Friday, February 6, 2009

Bored to ... create

Remember Ferris Bueller's Day Off? Remember that Science teacher with the monotone lecture style? Wasn't Ferris just so bored with school that he created something better? Hollywood aside...

I was reading Laura Deisley's blog post entitled, "Drumming it out" in which she talks about what grows out of our boredom:

Boredom-or lack of a prescribed activity-enables imagination and creativity. Just like the lack of "saying anything" to fill space encourages private reflection, boredom actually moves us to higher levels of experience and engagement and learning. (Deisley, 2008)
What are the minds in our classrooms doing when not engaged in our prescribed learning activity? What is really going on when we bore them to tears? Isn't this where learners create ideas, those outside-the-box creations that take off as if they had wings of their own?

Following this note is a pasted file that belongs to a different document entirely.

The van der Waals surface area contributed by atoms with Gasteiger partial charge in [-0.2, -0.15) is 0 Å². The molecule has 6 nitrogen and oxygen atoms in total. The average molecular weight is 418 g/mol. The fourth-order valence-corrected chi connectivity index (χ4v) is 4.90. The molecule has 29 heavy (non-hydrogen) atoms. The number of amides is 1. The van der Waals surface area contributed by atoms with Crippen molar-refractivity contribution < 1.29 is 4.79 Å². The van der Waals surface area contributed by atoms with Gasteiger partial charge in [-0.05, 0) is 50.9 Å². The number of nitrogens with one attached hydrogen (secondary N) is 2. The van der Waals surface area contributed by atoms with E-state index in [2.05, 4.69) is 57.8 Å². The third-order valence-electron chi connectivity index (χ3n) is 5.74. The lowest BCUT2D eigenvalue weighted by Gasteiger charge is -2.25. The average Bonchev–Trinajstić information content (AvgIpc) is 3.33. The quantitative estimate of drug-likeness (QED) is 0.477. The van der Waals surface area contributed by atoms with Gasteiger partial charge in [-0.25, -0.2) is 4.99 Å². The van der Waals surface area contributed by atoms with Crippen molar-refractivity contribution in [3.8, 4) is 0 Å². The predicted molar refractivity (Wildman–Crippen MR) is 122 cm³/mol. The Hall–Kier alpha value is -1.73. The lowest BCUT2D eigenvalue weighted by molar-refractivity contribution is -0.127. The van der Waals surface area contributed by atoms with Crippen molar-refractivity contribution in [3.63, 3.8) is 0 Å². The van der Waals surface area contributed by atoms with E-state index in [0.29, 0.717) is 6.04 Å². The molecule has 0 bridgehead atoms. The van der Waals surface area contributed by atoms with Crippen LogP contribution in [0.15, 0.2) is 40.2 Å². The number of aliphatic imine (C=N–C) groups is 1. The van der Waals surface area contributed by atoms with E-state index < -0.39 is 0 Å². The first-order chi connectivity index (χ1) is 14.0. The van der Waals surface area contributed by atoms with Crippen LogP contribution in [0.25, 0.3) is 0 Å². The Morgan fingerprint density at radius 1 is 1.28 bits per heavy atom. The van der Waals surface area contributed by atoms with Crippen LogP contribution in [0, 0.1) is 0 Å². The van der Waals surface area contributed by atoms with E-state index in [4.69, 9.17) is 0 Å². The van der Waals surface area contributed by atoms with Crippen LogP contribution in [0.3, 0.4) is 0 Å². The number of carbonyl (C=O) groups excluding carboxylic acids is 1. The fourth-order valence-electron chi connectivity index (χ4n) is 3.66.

I once had a professor who sought to engage the class in a prescribed learning activity - a review of the concepts taught. Nothing inherently wrong, such activities take place in classrooms everyday. Except little ol' obstinate and bored to tears me was there. When called upon, I promptly thought of a new possibility way out of the universe (where was that box anyway?). Being the person I am, I voiced this wonderful idea. That professor surprised me, and probably others too, in the reaction. The professor moved the lesson into a brainstorming along those lines.

Yes, I was being intentionally disruptive. You all know I am. The point here is, what is our response to our learner's boredom? Few learners give voice to their imaginations, creations, reflections. Do we seek to engage every learner? An interesting thought to ponder...


Photo courtesy of alessandro pucci available at http://www.flickr.com/photos/42219286@N00/1267858359 and covered under an Attribution 2.0 Creative License

1 comment:

montgorp said...

Wow! Now that's an out of the box way to think about learning. I like it!

As a student in the library, my best learning always took place in the thumbed pages of the books on the shelves between those on the reading list.

And actually, when I think about it, I remember a lecturer once saying that to me.